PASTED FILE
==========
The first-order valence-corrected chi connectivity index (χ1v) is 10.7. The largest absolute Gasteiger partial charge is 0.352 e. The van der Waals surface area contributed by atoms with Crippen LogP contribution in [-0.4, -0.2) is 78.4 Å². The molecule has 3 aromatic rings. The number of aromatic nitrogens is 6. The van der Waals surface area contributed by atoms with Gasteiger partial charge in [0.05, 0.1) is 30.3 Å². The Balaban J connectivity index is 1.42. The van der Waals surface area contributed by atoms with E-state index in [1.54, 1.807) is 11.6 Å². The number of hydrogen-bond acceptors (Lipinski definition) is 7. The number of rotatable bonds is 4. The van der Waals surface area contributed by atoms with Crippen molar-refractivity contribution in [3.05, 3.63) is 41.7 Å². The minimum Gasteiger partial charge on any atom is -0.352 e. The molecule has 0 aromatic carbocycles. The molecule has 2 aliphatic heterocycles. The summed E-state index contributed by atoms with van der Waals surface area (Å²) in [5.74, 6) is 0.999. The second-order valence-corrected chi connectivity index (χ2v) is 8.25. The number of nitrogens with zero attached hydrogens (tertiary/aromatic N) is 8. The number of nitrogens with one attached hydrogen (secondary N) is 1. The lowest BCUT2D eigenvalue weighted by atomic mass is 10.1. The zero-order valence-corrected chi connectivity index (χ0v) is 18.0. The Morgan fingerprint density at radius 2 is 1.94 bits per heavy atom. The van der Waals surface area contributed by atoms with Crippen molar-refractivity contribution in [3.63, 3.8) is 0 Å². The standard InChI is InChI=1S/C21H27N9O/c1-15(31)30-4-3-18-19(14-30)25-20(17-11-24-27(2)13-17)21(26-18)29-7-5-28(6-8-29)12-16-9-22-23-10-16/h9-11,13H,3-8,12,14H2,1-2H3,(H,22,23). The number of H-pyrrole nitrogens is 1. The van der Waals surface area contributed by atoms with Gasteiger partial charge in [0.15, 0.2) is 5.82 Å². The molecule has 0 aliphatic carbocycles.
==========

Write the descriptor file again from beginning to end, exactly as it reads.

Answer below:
The first-order valence-corrected chi connectivity index (χ1v) is 10.7. The largest absolute Gasteiger partial charge is 0.352 e. The van der Waals surface area contributed by atoms with Crippen LogP contribution in [-0.4, -0.2) is 78.4 Å². The molecule has 3 aromatic rings. The number of aromatic nitrogens is 6. The van der Waals surface area contributed by atoms with Gasteiger partial charge in [0.05, 0.1) is 30.3 Å². The Balaban J connectivity index is 1.42. The van der Waals surface area contributed by atoms with E-state index in [1.54, 1.807) is 11.6 Å². The number of hydrogen-bond acceptors (Lipinski definition) is 7. The number of rotatable bonds is 4. The van der Waals surface area contributed by atoms with Crippen molar-refractivity contribution in [3.05, 3.63) is 41.7 Å². The minimum Gasteiger partial charge on any atom is -0.352 e. The molecule has 0 aromatic carbocycles. The molecule has 2 aliphatic heterocycles. The summed E-state index contributed by atoms with van der Waals surface area (Å²) in [5.74, 6) is 0.999. The second-order valence-corrected chi connectivity index (χ2v) is 8.25. The number of nitrogens with zero attached hydrogens (tertiary/aromatic N) is 8. The number of nitrogens with one attached hydrogen (secondary N) is 1. The lowest BCUT2D eigenvalue weighted by atomic mass is 10.1. The zero-order valence-corrected chi connectivity index (χ0v) is 18.0. The Morgan fingerprint density at radius 2 is 1.94 bits per heavy atom. The van der Waals surface area contributed by atoms with Crippen molar-refractivity contribution in [3.63, 3.8) is 0 Å². The standard InChI is InChI=1S/C21H27N9O/c1-15(31)30-4-3-18-19(14-30)25-20(17-11-24-27(2)13-17)21(26-18)29-7-5-28(6-8-29)12-16-9-22-23-10-16/h9-11,13H,3-8,12,14H2,1-2H3,(H,22,23). The number of H-pyrrole nitrogens is 1. The van der Waals surface area contributed by atoms with Gasteiger partial charge in [0.15, 0.2) is 5.82 Å². The molecule has 0 aliphatic carbocycles.